Advertisement
World

American gun owners think mass shootings are a part of ‘free society’: poll

From left, Ryan Donato, Heather Barclay and her sister Tracy Gyurina grieve at a candlelight vigil for Nicol Kimura, a victim of the Las Vegas mass shooting, at Sierra Vista Elementary School in Placentia, Calif., Sunday, Oct. 8, 2017. .
From left, Ryan Donato, Heather Barclay and her sister Tracy Gyurina grieve at a candlelight vigil for Nicol Kimura, a victim of the Las Vegas mass shooting, at Sierra Vista Elementary School in Placentia, Calif., Sunday, Oct. 8, 2017. . Reed Saxon/AP

A poll released on the fifth anniversary of the Connecticut Sandy Hook Elementary School shooting — which left 20 children dead — has found many American gun owners believe such acts of violence are just part of having a “free society.”

READ MORE: 5 years after the Sandy Hook shooting, mental health reforms await funding

The CBS News/YouGov poll, titled ‘American attitudes toward gun violence,’ found that 51 per cent of gun owners think “mass shootings are something we have to accept as part of a free society,” 49 per cent thought the deadly incidents can be prevented “if we really tried.”

WATCH: 93 — Gun violence in America by the numbers

93: Gun violence in America by the numbers
93: Gun violence in America by the numbers

Gun owners in the poll also voiced support for owning firearms. Fifty-three per cent said guns are “part of what makes America great,” 61 per cent said guns help make the country “free.” They also felt that having a gun protects them from two major threats — criminals and terrorists.

Story continues below advertisement

Americans who don’t own guns were slightly less keen on their benefits. Thirty-three per cent said mass shootings are part of a free society, while 67 per cent said they can be prevented. About 55 per cent also described guns as “dangerous,” while 38 per cent said they are “scary.”

READ MORE: 4 things Donald Trump is doing to loosen gun laws in the U.S.

The poll also found that emotions over the gun control debate are at a high. Many gun owners (71 per cent) are accusing those advocating for stricter laws of trying to give the government control over people.

Non-gun owners, on the other hand, are more likely (62 per cent) to see firearms regulations as a way to promote safety.

WATCH: Las Vegas shooting sparks gun control debate

Las Vegas shooting sparks gun control debate
Las Vegas shooting sparks gun control debate

One thing both sides agreed on is the threat of gun violence in schools. Among parents, 55 per cent of gun owners were worried about a possible incident, while 53 per cent of non-gun owners were concerned.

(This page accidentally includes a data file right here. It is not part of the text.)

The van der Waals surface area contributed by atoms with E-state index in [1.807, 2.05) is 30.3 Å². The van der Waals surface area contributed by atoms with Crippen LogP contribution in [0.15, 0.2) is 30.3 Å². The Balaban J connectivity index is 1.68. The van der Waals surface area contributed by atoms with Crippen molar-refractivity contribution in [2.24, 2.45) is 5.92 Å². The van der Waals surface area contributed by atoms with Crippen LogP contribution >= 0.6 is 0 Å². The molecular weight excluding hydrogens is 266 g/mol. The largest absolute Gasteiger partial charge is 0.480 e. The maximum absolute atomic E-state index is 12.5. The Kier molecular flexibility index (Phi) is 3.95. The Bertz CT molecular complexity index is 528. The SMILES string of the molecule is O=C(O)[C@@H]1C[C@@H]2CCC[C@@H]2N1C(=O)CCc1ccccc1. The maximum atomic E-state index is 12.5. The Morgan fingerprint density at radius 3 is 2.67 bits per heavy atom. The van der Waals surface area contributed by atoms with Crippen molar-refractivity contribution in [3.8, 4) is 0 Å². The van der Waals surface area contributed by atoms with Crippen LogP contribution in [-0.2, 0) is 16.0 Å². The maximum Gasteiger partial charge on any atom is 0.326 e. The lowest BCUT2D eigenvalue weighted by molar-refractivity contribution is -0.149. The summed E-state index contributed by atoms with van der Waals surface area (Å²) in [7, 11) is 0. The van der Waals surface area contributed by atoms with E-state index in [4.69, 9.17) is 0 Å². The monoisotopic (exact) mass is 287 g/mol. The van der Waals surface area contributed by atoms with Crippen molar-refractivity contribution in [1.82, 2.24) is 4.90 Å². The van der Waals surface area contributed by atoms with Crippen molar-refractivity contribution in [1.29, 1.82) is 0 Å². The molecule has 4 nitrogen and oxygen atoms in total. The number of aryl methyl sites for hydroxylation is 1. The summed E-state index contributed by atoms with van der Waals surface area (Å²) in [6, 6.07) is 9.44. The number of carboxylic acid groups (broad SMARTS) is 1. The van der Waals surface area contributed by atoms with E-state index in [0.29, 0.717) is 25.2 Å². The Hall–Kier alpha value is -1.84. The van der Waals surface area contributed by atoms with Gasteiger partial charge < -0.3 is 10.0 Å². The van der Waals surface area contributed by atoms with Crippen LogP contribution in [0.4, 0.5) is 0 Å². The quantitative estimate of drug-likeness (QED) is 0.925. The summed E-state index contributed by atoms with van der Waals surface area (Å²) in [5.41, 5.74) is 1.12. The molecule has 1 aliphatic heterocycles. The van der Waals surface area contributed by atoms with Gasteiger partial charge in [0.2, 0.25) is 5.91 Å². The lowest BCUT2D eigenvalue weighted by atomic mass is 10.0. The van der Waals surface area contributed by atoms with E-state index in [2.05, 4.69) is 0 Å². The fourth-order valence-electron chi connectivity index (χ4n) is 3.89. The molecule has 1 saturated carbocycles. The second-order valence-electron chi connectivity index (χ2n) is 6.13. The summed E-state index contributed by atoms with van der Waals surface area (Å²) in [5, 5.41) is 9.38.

READ MORE: 69% of Canadians support outright ban on guns in urban areas

This latest poll comes about two months after the Las Vegas mass shooting, which left 58 people dead. In the days after that shooting, a poll by The Associated Press-NORC Center for Public Affairs Research found that most Americans still hold the same opinions about gun control as they did before the deadly incident.

Story continues below advertisement

About 61 per cent said the country’s gun laws should be tougher, while 27 per cent would rather see them remain the same, and 11 per cent want them to be less strict. That’s similar to the results of an Associated Press poll in July 2016.

WATCH: Trump says tighter gun control would have led to ‘hundreds’ killed in Texas church shooting

Trump: Tighter gun control would have led to ‘hundreds’ killed in Texas church shooting
Trump: Tighter gun control would have led to ‘hundreds’ killed in Texas church shooting

Meanwhile, U.S. President Donald Trump defended current gun ownership rules in the country in November, following another mass shooting at a church in Texas. The shooter in that incident was shot by another man who happened to be carrying a gun.

READ MORE: Las Vegas shooting didn’t change American minds on gun control, poll finds

At press conference days later, Trump said tighter gun control would have led to “hundreds” more deaths.

This CBS News poll was conducted by YouGov using a nationally representative sample of 2,073 U.S. adults. The interviews were completed online between Dec. 5-11. The margin of error is about 2.7 per cent. 

— With files from The Associated Press

Global News Redesign Global News Redesign
A fresh new look for Global News is here, tell us what you think
Take a Survey

Sponsored Stories